Cascading effect: One attack led to another at Yahoo
Russian hackers working with Russian spies didn't crack Yahoo security all at once.
Instead, according to an account offered by U.S. officials, they methodically made their way deeper into Yahoo's network over the space of months—maybe years. That allowed them to forge technological skeleton keys that would unlock many Yahoo accounts, steal personal information and then use that data to break into other email services used by their targets, U.S. officials said in announcing charges against four Russians .
The hackers' primary targets were Russian and U.S. government officials, Russian journalists and employees of financial companies and other businesses. But the attackers also used access to Yahoo's network for financial gain, according to Wednesday's indictment.
The severity of that breach, the second worst in internet history, was most likely magnified by the fact that it took some two years for Yahoo to disclose the initial attack. Had Yahoo taken more aggressive steps—for instance, asking users to change their passwords, or even expiring the passwords and forcing users to enter new ones—it might have prevented some of the damage.
Here's a look at how the breach occurred, according to U.S. officials.
Hackers got their initial access to Yahoo's network around early 2014, although it's not clear exactly how. By the end of the year, they had made two valuable finds.
The first was a backup copy of Yahoo's user database, current as of early November 2014. That database contained information that could be used to reset passwords and gain entry to Yahoo accounts, including phone numbers, answers to security questions and recovery email addresses. Using the latter, services like Yahoo can send password reset links.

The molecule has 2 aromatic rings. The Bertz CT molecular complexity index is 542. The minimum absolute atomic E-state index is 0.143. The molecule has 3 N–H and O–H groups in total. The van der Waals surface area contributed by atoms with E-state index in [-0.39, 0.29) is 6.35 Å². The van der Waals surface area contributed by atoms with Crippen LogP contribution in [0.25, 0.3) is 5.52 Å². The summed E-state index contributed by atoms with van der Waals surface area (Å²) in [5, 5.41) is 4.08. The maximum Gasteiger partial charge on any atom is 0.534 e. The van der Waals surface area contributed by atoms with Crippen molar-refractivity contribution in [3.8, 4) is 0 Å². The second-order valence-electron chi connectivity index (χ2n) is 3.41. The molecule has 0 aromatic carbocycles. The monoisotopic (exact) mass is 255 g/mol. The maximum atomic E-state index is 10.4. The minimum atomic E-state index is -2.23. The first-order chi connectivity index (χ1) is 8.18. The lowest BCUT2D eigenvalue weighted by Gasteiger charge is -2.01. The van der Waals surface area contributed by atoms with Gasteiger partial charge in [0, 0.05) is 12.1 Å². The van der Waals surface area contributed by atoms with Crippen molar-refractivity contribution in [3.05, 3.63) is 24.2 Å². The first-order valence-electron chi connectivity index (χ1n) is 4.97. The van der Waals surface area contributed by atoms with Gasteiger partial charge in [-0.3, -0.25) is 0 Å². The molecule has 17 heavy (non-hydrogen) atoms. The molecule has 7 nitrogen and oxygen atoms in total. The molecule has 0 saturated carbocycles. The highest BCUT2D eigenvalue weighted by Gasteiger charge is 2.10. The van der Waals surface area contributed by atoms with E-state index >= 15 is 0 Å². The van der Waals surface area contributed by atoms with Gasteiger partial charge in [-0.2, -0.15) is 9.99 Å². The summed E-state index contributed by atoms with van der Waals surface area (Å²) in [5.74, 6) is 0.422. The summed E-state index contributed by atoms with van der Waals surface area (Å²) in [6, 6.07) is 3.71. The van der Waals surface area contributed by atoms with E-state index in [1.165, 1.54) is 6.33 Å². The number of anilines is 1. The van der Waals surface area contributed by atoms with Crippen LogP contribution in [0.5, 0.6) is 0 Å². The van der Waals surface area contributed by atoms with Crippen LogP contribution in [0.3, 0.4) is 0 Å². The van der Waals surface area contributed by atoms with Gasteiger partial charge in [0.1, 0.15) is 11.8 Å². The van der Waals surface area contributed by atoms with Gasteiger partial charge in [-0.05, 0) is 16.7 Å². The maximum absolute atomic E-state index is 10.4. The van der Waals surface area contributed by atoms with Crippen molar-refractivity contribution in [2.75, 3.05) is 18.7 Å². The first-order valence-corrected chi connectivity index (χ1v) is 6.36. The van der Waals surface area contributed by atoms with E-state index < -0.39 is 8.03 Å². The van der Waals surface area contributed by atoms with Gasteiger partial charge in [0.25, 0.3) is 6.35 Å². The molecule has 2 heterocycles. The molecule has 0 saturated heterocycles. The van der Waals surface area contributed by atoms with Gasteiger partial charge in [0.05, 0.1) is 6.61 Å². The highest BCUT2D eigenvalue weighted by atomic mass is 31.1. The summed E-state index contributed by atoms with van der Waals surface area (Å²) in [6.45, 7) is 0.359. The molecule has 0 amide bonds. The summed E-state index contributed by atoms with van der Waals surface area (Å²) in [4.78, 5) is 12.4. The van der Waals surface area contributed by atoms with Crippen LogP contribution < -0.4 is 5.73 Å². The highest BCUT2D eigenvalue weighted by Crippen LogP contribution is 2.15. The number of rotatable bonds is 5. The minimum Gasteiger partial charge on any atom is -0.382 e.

The database also contained cryptographically scrambled versions of user passwords, which Yahoo uses to verify users as they log in.
The second was an internal tool Yahoo used to access and edit information in the user database. Together, they allowed hackers to start unlocking Yahoo accounts at will.
FOOL ME ONCE, FOOL ME TWICE
In effect, hackers created a Yahoo skeleton key by fooling the service into thinking they had already signed into particular accounts, even if they didn't know their passwords. Web service providers typically use bits of data called cookies to let you stay signed into an account via a web browser. This is how you keep Gmail, for instance, open even if you close your browser and restart it.
The hackers used malware and the scrambled passwords in the user database to manufacture fake cookies. To Yahoo, it then appeared that the hacker was the authorized user, who was already logged in without entering a password.
That method worked so long as users didn't change their passwords after early November 2014. Hackers used this technique to target more than 6,500 user accounts.
The hackers targeted employees of specific companies by searching the database for recovery emails that used employer domains, according to the indictment. For instance, if hackers had looked for employees from The Associated Press, they'd have searched for email addresses ending with ap.org.
Hackers also searched emails for the existence of other accounts controlled by the same user. Some were at Yahoo, others at Google's Gmail and other companies. The hackers could then send emails designed to dupe recipients into installing malware or providing passwords for those other accounts.
While Russian intelligence officials were interested only in a limited number of accounts, hackers used access to Yahoo's network for their own financial gain.
For instance, they manipulated servers so that searches for erectile dysfunction medications generated a link that took users to an online pharmacy that was paying commissions to the hackers.
Hackers also searched users' email accounts for credit card information and electronic gift cards. Hackers also searched emails for contact information of friends and colleagues; such data enabled spam that appeared to originate from those friends and colleagues, making it more likely that the recipient would open the message.
THE OTHER BREACH
The 2014 breach was the second of two major breaches at Yahoo and involved at least 500 million user accounts. Yahoo later revealed that it had uncovered a separate hack in 2013 affecting about 1 billion accounts, including some that were also hit in 2014. Wednesday's indictment didn't address the 2013 breach.
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